pole and a fly hook to catch them. Jennie (born 1906) remembers
cleaning almost all the fish that were caught.
Mr. Frederick L. Rice came
to teach at the school in September of 1917. He boarded at the
hotel and went to his home in Bend on the weekends. He always
chewed on raisins. He must have bought them by the pound.
A traveling minister stopped
at the hotel and managed to arrange to borrow Peter’s Ford car. He
kept it for about two weeks and Peter was getting a bit upset. He
really got upset when the man at the garage in Bend got in touch
with him to say that the minister had brought the car in for repair
and it would cost him thirty-five dollars to get it out of the
garage. It was a major rear-end job and it was a lot of money at
that time. Peter was always a bit leery about ministers after
The family drove to the town
of Bend in the Ford touring car to do their shopping. They stopped
on the way one day and all climbed Lava Butte. There were pine
trees growing all over the north side of the butte with a few more
right up on the top. The crater was a fascinating sight. There was
a regular type telephone booth situated at the top, kept locked,
with a telephone inside. The fire ranger would climb the butte and
check periodically for fires around. There was a lot of valuable
timber in sight, mostly yellow pine and jack pine.
The Canada geese wintered on
the Deschutes River, a small flock of perhaps fifty. One day Peter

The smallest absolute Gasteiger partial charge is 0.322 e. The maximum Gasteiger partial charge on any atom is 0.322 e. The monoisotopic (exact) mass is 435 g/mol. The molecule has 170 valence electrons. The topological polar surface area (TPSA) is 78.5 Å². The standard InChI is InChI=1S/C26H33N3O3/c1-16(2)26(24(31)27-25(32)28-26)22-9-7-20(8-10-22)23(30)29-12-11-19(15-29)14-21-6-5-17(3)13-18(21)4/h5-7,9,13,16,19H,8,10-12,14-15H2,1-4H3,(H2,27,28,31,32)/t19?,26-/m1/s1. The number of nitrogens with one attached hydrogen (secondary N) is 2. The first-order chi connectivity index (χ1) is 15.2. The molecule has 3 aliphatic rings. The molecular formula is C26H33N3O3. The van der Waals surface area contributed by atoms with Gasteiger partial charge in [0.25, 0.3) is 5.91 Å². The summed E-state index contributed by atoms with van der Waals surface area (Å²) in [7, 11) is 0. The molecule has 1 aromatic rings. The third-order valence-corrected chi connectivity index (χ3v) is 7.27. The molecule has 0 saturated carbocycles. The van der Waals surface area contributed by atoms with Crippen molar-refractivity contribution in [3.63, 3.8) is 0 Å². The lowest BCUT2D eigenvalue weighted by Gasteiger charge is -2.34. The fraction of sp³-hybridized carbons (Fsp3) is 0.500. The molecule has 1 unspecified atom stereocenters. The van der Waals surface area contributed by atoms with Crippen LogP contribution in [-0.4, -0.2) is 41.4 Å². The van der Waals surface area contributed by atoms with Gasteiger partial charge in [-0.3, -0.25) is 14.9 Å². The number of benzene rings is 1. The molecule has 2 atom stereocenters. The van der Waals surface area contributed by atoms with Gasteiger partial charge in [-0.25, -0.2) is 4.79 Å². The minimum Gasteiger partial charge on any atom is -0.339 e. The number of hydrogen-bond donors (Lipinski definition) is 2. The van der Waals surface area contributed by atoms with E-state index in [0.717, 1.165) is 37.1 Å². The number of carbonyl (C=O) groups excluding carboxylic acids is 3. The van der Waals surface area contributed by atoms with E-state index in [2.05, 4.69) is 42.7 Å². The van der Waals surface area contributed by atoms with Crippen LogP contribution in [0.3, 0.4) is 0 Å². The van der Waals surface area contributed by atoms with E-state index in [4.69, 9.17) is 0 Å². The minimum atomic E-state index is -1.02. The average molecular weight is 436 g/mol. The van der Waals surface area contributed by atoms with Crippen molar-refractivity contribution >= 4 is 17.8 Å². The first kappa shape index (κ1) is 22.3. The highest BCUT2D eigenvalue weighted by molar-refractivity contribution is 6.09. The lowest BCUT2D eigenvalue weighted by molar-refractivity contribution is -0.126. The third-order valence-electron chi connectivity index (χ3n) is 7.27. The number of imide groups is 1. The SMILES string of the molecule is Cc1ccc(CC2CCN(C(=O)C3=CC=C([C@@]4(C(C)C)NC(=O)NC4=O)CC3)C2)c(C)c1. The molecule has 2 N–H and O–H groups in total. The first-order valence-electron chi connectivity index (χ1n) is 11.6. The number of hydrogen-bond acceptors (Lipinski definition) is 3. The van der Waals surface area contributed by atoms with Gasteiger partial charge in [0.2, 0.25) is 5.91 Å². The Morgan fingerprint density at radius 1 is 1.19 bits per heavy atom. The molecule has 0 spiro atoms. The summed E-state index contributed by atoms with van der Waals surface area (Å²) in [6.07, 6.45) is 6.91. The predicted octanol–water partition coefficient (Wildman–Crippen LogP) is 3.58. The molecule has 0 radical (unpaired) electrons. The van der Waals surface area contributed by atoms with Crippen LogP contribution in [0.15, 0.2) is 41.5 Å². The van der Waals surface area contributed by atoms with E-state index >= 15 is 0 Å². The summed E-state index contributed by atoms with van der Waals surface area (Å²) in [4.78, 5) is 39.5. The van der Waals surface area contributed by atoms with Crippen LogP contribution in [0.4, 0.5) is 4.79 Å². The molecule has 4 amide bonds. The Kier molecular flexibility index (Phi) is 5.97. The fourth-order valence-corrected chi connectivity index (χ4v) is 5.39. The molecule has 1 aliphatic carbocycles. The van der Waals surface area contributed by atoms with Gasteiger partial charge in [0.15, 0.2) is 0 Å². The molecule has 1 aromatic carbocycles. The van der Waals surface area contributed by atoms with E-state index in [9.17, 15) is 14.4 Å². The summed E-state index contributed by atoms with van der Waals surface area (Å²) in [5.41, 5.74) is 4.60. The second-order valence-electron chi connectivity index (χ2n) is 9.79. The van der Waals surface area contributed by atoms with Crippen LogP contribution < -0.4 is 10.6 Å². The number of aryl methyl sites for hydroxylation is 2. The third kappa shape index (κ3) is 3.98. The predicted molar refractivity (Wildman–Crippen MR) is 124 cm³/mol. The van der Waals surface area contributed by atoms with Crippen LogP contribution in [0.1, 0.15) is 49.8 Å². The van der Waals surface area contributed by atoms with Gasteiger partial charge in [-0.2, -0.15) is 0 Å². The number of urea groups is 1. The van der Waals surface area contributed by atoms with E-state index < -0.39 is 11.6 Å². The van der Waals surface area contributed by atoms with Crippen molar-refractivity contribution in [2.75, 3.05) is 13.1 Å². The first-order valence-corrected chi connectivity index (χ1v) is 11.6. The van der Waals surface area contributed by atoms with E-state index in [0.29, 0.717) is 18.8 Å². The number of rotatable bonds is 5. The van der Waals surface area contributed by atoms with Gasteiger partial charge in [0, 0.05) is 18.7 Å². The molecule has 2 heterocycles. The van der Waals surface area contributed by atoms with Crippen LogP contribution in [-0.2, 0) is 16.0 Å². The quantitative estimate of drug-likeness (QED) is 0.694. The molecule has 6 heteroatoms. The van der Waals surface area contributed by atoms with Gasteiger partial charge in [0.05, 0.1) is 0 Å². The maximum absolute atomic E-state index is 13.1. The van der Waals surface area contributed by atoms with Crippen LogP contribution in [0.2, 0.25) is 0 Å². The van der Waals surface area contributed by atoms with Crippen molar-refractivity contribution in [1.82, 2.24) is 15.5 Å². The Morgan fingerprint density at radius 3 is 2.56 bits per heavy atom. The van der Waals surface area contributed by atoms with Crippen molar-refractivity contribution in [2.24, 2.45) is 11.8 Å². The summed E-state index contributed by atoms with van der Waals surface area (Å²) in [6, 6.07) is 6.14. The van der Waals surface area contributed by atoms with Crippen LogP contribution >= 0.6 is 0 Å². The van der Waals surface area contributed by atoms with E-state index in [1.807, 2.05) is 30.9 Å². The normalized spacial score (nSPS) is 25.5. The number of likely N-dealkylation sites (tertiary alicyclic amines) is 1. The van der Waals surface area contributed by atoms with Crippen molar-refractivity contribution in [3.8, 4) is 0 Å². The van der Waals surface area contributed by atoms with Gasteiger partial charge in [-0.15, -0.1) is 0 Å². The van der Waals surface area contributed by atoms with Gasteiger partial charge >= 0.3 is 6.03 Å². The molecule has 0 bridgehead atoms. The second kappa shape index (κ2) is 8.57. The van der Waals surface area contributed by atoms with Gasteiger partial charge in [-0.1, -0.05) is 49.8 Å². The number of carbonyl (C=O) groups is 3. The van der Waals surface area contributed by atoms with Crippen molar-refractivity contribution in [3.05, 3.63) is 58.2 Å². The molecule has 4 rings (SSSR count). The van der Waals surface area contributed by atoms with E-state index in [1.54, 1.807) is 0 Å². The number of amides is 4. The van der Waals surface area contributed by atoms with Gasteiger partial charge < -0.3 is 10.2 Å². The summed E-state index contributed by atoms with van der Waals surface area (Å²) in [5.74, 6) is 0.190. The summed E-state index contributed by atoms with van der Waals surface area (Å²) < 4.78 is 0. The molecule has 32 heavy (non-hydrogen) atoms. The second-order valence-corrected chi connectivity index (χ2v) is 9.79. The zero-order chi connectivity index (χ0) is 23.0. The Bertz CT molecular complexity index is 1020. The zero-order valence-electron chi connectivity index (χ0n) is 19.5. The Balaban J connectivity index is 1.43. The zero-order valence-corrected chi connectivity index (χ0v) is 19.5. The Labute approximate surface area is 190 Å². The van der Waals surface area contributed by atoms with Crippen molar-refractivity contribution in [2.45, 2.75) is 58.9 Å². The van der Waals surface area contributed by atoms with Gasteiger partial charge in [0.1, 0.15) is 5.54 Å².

crept up on them and was able to shoot three geese with his 12-gauge
single barrel shotgun before they flew away. The family enjoyed
them for their Christmas dinner in 1917. They made a very nice
Cars and trucks were
beginning to move around more freely and the stagecoach was losing
both freight and passengers. It was hard to make ends meet and
Peter went to work in the logging camp. Arnold got a part time
helping on the log landing near home as they prepared the logs for
floating down the river toward Bend. (The log landing was where the
Spring River bridge is today or just north of it. – ed.)
Another of their neighbors
were the Vandevert family, living about two miles south of the
hotel. One of the sons became and doctor and when Palmer (one of
Peter and Signe’s sons) had a heart attack, Dr. Vandevert was
A new teacher, Miss Arnold,
came to teach at the Harper School in the spring of 1918. She was a
young lady and very pretty. She also boarded at the hotel.
One day, two prospectors
arranged with Peter to take them to the Paulina Mountains. Arnold
went with his dad and he remembers they had to go down a very steep
hill. When they returned, the hill was so steep they couldn’t keep
enough gas in the carburetor to make it to the top of the hill.